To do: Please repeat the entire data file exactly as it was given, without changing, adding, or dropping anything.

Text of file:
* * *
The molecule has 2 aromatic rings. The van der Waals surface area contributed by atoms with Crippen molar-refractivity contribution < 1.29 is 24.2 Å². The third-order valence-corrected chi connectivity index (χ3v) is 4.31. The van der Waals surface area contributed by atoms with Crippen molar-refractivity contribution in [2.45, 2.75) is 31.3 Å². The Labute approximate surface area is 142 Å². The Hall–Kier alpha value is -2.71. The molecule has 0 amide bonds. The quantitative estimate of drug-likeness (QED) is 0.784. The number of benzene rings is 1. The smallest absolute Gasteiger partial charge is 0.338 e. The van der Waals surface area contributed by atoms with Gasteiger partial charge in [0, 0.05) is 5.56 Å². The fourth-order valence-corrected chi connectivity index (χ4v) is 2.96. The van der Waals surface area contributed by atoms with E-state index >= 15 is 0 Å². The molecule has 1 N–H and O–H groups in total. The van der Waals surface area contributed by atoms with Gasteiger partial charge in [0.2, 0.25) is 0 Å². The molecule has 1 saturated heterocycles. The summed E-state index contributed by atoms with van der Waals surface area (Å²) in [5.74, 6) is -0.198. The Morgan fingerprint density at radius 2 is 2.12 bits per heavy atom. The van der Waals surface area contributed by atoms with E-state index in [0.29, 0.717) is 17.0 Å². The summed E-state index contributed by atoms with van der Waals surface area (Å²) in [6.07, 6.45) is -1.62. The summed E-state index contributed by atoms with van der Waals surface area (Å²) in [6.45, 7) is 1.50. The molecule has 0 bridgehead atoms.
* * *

The molecule has 2 aromatic rings. The van der Waals surface area contributed by atoms with Crippen molar-refractivity contribution < 1.29 is 24.2 Å². The third-order valence-corrected chi connectivity index (χ3v) is 4.31. The van der Waals surface area contributed by atoms with Crippen molar-refractivity contribution in [2.45, 2.75) is 31.3 Å². The Labute approximate surface area is 142 Å². The Hall–Kier alpha value is -2.71. The molecule has 0 amide bonds. The quantitative estimate of drug-likeness (QED) is 0.784. The number of benzene rings is 1. The smallest absolute Gasteiger partial charge is 0.338 e. The van der Waals surface area contributed by atoms with Gasteiger partial charge in [0, 0.05) is 5.56 Å². The fourth-order valence-corrected chi connectivity index (χ4v) is 2.96. The van der Waals surface area contributed by atoms with E-state index >= 15 is 0 Å². The molecule has 1 N–H and O–H groups in total. The van der Waals surface area contributed by atoms with Gasteiger partial charge in [0.2, 0.25) is 0 Å². The molecule has 1 saturated heterocycles. The summed E-state index contributed by atoms with van der Waals surface area (Å²) in [5.74, 6) is -0.198. The Morgan fingerprint density at radius 2 is 2.12 bits per heavy atom. The van der Waals surface area contributed by atoms with E-state index in [0.29, 0.717) is 17.0 Å². The summed E-state index contributed by atoms with van der Waals surface area (Å²) in [6.07, 6.45) is -1.62. The summed E-state index contributed by atoms with van der Waals surface area (Å²) in [6.45, 7) is 1.50. The molecule has 0 bridgehead atoms.